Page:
See, Jesus calls Peter out unto the water when the waves are still crashing.  The waves were certainly nothing near 73.5 feet high, but they were intimidating enough that Peter took his eyes off Jesus and began to sink.  What happens next will amaze you!  

Jesus does NOT calm the storm or smooth the waves.  Jesus grabs Peter by the hand and teaches him to surf!  Peter, holding firmly to Jesus, comes back to the surface of the water and gets back into the boat.  The scripture says very clearly that the wind and, therefore, the waves only stop once Jesus and Peter are officially back in the boat.   

I am not good at surfing in real life and I would never try to walk on water unless I could physically see Jesus.  But, using this illustration and applying it to my life, what I do attempt to accomplish is to ride life’s ups and downs with my eyes firmly fixed on Jesus, the author and perfecter of my faith.  As I cling to Him, I am able to have a firm foundation in the midst of life’s storms and, at times, even enjoy the ride. 

Occasionally, I wipe out; I sink and nobody enjoys those times.  But, like Peter, Jesus lifts me up, too, and grows my faith as well as refines my whole life.  I find it deeply poetic that in this crazy 2020 year, the largest waves are able to be surfed.  I can do all things through Christ who strengthens me.  Let’s hang ten, carve up some surf and cling to Christ.  He might just use you to do something miraculous!

“And when they got into the boat, the wind ceased. And those in the boat worshiped him, saying, ‘Truly you are the Son of God.’”  Matthew 14: 32,33

In Christ,

Erik Gauss

Pastor’s Corner

Pastor’s Corner – A Personal Thought

This Sunday (October 11th), is a pretty special day in the Gauss House.  Our oldest daughter has decided to confirm her faith.  This is such a special moment because, for the first time publicly, she will declare her faith in Jesus Christ as her Savior.  She will declare that the faith that was gifted to her in her baptism is now hers, not her parents or any other person in her life. This public confirmation will not be the first time she has admitted it publicly, but rather, the first time she will proclaim it in a public setting, rather than a private conversation.  During the past 17 years, her faith has been tested through the world’s challenges and refined in the fires of life’s trials and now it is deeply rooted.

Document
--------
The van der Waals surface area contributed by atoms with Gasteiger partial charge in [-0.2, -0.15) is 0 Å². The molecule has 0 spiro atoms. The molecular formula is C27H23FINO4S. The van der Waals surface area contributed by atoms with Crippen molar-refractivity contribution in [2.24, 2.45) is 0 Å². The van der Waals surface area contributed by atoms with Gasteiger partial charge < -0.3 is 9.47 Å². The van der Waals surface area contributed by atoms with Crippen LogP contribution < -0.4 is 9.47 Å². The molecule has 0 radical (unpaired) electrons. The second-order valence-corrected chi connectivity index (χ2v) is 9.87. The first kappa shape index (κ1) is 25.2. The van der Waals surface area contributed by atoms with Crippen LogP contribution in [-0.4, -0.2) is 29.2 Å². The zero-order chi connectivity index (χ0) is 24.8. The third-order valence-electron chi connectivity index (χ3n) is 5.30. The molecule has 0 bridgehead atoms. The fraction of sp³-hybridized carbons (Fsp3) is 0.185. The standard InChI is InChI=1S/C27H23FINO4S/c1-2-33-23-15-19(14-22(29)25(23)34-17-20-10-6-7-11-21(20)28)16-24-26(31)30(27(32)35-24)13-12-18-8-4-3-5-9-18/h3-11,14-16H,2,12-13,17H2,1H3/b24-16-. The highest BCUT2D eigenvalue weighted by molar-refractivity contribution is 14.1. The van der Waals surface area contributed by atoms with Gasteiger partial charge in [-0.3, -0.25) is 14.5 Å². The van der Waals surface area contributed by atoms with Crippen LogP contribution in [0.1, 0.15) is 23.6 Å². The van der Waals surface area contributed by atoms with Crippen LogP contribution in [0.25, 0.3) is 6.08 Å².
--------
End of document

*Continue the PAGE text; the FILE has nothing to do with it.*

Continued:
Confirmation has long been a tradition of the Christian church as a child enters adulthood.  In the early days, confirmation would happen at age 13, as a child became an adult in that cultural context, completed school, entered the workforce and would frequently be married (at least the young women).  Society has changed a lot since then, but confirmation has continued on for many churches as a rite of passage for all 8th graders. 

The idea that all 8th graders are ready for an adult profession of faith is a bit misleading.  Thirteen year old’s, in today’s culture, are now just entering maturity and have many years of school and living at home in their future.  According to modern brain research, these cultural shifts have delayed brain maturity as well.  Many brains don’t become adult until their mid to late 20’s!  It is amazing how our bodies adjust to the demands (or lack thereof) of the world around us. 

Here at Cross, we do not set an age for confirmation.  We encourage each person to continue growing in faith with their peers and their parents and we strongly recommend participation in Wednesday and Sunday ministry opportunities to engage with God’s word together.  As they do, their faith will be tested, encouraged and ultimately grow.  Eventually, this will lead to the child realizing that faith is no longer something they do; it has become who they are.  I no longer “go to church”; I now “worship Christ with my family of faith.”